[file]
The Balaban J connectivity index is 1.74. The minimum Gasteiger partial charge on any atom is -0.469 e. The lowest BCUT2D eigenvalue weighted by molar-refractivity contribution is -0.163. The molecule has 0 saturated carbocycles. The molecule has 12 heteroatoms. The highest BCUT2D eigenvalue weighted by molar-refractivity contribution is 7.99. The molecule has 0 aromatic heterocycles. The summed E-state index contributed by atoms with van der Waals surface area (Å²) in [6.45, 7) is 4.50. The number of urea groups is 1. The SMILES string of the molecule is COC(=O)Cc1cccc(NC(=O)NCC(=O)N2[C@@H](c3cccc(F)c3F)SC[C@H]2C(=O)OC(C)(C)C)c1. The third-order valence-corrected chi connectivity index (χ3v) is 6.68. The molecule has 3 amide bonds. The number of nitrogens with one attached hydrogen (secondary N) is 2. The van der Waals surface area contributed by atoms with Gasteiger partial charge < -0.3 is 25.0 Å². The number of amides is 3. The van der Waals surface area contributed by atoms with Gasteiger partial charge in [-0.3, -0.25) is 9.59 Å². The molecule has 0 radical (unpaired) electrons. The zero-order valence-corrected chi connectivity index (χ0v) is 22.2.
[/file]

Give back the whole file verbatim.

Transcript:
The Balaban J connectivity index is 1.74. The minimum Gasteiger partial charge on any atom is -0.469 e. The lowest BCUT2D eigenvalue weighted by molar-refractivity contribution is -0.163. The molecule has 0 saturated carbocycles. The molecule has 12 heteroatoms. The highest BCUT2D eigenvalue weighted by molar-refractivity contribution is 7.99. The molecule has 0 aromatic heterocycles. The summed E-state index contributed by atoms with van der Waals surface area (Å²) in [6.45, 7) is 4.50. The number of urea groups is 1. The SMILES string of the molecule is COC(=O)Cc1cccc(NC(=O)NCC(=O)N2[C@@H](c3cccc(F)c3F)SC[C@H]2C(=O)OC(C)(C)C)c1. The third-order valence-corrected chi connectivity index (χ3v) is 6.68. The molecule has 3 amide bonds. The number of nitrogens with one attached hydrogen (secondary N) is 2. The van der Waals surface area contributed by atoms with Gasteiger partial charge < -0.3 is 25.0 Å². The number of amides is 3. The van der Waals surface area contributed by atoms with Gasteiger partial charge in [-0.3, -0.25) is 9.59 Å². The molecule has 0 radical (unpaired) electrons. The zero-order valence-corrected chi connectivity index (χ0v) is 22.2.